Now that I have three half-marathons under my belt (each with a distinctly different training cycle from the last, but I’ll discuss that later), I thought it might be helpful to other novice runners to share what I’ve learned about training thus far. This post is for my fellow beginner runners who once couldn’t run a mile without stopping, and are now finding that as their aerobic and muscular capacities increase, so does their love for the sport 🙂
As I mentioned before, I started running consistently with an immediate goal of getting into 5-K shape. I had no time goals – I just wanted to finish without feeling weak or winded! I had the exact same mindset when I trained for my first half-marathon, so I used Hal Higdon’s beginner plans for my first few races. Hal has plans for nearly every distance, from the intermediate distances to even racing back-to-back marathons, but these are the two I used and even refer back to from time to time. These plans are fairly flexible, and I think Hal does a great job of ramping up your mileage slowly, so as to avoid injury and unnecessary fatigue.
Hal Higdon’s 8-week 5k Training Plan
Hal Higdon’s 12-week Half-Marathon Training Plan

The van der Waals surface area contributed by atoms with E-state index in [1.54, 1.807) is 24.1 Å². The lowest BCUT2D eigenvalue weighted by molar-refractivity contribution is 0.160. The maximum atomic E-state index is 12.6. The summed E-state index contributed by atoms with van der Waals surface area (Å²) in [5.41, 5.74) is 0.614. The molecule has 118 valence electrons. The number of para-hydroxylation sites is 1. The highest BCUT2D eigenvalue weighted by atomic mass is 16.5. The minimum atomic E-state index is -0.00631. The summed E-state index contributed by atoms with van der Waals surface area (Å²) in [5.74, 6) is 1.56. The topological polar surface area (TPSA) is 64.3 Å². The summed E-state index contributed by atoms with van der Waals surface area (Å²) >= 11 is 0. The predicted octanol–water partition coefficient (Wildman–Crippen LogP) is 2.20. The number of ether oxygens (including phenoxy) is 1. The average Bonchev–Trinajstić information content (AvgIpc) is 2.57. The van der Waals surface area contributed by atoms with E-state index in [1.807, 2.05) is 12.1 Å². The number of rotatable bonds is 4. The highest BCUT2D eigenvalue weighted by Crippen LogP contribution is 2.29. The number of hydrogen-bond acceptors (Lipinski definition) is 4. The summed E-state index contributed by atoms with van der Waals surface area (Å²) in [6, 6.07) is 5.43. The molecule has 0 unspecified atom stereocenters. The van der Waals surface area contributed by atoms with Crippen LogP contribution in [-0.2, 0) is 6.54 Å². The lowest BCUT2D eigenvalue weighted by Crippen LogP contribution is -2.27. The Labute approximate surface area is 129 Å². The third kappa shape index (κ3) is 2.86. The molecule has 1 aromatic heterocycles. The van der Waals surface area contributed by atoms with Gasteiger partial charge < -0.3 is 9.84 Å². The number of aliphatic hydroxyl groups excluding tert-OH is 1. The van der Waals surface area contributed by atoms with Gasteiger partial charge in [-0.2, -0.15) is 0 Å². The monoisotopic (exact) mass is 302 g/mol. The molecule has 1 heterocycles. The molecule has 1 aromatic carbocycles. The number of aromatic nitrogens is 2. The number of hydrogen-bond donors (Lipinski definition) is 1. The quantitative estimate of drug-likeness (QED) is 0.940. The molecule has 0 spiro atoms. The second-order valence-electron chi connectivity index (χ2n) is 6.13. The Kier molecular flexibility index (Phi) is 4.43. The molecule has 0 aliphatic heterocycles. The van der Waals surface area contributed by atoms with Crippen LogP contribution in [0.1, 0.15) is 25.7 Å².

Of course, a solid plan is only a starting point. Here are some tips to keep in mind while training:
- Focus on actual time spent running instead of miles logged.
- Give your body time to adapt. This may mean starting off with two to three 30-minute runs a week for about 4 weeks, and then increasing the duration of your run or the frequency of your runs (not simultaneously!) over the next four weeks.
- Understand that sickness, injury, travel plans, and busy schedules will interrupt your training at some point. As soon as you’re able to fit in the next run, get it done! A delay does not mean your training cycle is ruined and you’ve completely fallen off of the wagon. Barring a doctor’s orders to discontinue activity, you can start again.
- Each training cycle will present its own unique challenges (ahem, opportunities for growth). I firmly believe that you’re a different runner every season, for better or worse. Consistency, structure, and a positive mental attitude will go a long way.
- Your diet and recovery practices will heavily influence how difficult training feels. Try to get at least seven hours of sleep each night, drink lots of water, and focus on eating whole foods, such as fruit, vegetables, and lean protein. Foods that are high-fiber and contain slow-digesting carbohydrates like oatmeal and apples, and healthy fats, such as almonds and avocados, are some of my favorites for long-lasting satiety and energy.